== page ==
Date: Dec. 7, 2012
Time: 1:00 - 2:00 p.m. EST
Topic: Inflatable Re-entry Vehicle Experiment (IRVE-3)
On Dec. 7, 2012, Walter Bruce, a senior thermal engineer at NASA's Langley Research Center in Virginia answered student questions about NASA's Inflatable Re-entry Vehicle Experiment, or IRVE-3, an experiment designed to demonstrate the feasibility of inflatable spacecraft technology. The technology could be used to protect spacecraft when entering a planet's atmosphere or returning to Earth.
Bruce is working on the IRVE-3, which is one of NASA's many research efforts to develop new technologies to advance space travel. It's part of a project called Hypersonic Inflatable Aerodynamic Decelerator, or HIAD.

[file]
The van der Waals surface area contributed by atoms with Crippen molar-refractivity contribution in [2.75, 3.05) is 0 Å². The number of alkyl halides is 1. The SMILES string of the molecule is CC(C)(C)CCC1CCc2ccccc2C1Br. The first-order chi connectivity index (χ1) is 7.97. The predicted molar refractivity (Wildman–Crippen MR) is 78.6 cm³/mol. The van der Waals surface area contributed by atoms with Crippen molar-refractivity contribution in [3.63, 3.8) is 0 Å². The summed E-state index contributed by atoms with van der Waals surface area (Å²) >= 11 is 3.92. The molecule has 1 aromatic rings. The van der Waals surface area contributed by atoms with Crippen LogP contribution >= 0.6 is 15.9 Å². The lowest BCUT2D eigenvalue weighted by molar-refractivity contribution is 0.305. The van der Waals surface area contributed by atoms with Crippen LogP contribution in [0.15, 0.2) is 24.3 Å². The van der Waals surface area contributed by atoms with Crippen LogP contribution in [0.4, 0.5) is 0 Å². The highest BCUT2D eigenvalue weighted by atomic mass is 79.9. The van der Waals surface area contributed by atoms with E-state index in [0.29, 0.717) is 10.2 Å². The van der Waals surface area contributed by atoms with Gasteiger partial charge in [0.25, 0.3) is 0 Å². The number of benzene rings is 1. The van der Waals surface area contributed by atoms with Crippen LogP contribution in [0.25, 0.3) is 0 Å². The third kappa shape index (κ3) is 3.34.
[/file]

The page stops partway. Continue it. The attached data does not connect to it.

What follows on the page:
Space vehicles that enter a planetary atmosphere, like Earth's or Mars', require the use of a thermal protection system to protect them from aerodynamic heating. Several types of thermal protection systems have been used throughout the history of spaceflight. Now NASA is working on HIAD, a new kind of lightweight reentry system that includes an inflatable heat shield allowing a spacecraft to safely enter and descend through the atmosphere.
Bruce is from Yorktown, Va. After graduating from Tabb High School, he earned a Bachelor of Science degree and a Master of Science degree in mechanical engineering from North Carolina State University in Raleigh, N.C.
As a pastime, Bruce enjoys running and is a member of Langley Research Center's Runners Club.
› Launchpad: Mission Infusion - A Look at What's Ahead
› Launchpad: Descent and Landing - It's a Matter of Control
› NASA eClips™ - Other Launchpad Videos
› IRVE-3 video
› Hypersonic Inflatable Aerodynamic Decelerator